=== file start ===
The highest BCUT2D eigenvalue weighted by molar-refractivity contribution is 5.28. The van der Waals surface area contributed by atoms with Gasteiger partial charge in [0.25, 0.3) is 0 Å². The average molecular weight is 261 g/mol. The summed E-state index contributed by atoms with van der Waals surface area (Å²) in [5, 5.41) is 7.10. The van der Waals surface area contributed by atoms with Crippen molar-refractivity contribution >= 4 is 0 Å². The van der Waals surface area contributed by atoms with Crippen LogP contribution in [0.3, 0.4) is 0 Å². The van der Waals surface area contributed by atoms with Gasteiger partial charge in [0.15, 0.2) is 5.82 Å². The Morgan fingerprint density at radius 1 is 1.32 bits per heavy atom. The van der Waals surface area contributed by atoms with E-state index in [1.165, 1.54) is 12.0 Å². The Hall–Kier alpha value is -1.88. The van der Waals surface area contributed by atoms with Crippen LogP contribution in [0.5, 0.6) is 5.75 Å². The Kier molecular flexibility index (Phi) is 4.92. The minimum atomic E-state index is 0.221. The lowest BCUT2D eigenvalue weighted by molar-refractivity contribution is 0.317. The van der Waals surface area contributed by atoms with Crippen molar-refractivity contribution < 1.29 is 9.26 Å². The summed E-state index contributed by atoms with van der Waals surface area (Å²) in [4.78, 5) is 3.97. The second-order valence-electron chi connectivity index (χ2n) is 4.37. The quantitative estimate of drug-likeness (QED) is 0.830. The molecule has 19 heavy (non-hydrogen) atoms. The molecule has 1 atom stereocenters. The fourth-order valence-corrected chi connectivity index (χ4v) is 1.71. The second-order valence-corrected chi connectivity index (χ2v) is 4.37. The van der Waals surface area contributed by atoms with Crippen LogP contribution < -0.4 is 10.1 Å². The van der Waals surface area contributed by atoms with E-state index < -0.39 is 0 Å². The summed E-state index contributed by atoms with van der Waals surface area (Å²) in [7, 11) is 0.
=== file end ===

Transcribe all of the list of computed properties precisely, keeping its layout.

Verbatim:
The highest BCUT2D eigenvalue weighted by molar-refractivity contribution is 5.28. The van der Waals surface area contributed by atoms with Gasteiger partial charge in [0.25, 0.3) is 0 Å². The average molecular weight is 261 g/mol. The summed E-state index contributed by atoms with van der Waals surface area (Å²) in [5, 5.41) is 7.10. The van der Waals surface area contributed by atoms with Crippen molar-refractivity contribution >= 4 is 0 Å². The van der Waals surface area contributed by atoms with Crippen LogP contribution in [0.3, 0.4) is 0 Å². The van der Waals surface area contributed by atoms with Gasteiger partial charge in [0.15, 0.2) is 5.82 Å². The Morgan fingerprint density at radius 1 is 1.32 bits per heavy atom. The van der Waals surface area contributed by atoms with E-state index in [1.165, 1.54) is 12.0 Å². The Hall–Kier alpha value is -1.88. The van der Waals surface area contributed by atoms with Crippen LogP contribution in [0.5, 0.6) is 5.75 Å². The Kier molecular flexibility index (Phi) is 4.92. The minimum atomic E-state index is 0.221. The lowest BCUT2D eigenvalue weighted by molar-refractivity contribution is 0.317. The van der Waals surface area contributed by atoms with Crippen molar-refractivity contribution < 1.29 is 9.26 Å². The summed E-state index contributed by atoms with van der Waals surface area (Å²) in [4.78, 5) is 3.97. The second-order valence-electron chi connectivity index (χ2n) is 4.37. The quantitative estimate of drug-likeness (QED) is 0.830. The molecule has 19 heavy (non-hydrogen) atoms. The molecule has 1 atom stereocenters. The fourth-order valence-corrected chi connectivity index (χ4v) is 1.71. The second-order valence-corrected chi connectivity index (χ2v) is 4.37. The van der Waals surface area contributed by atoms with Crippen LogP contribution < -0.4 is 10.1 Å². The van der Waals surface area contributed by atoms with E-state index < -0.39 is 0 Å². The summed E-state index contributed by atoms with van der Waals surface area (Å²) in [7, 11) is 0.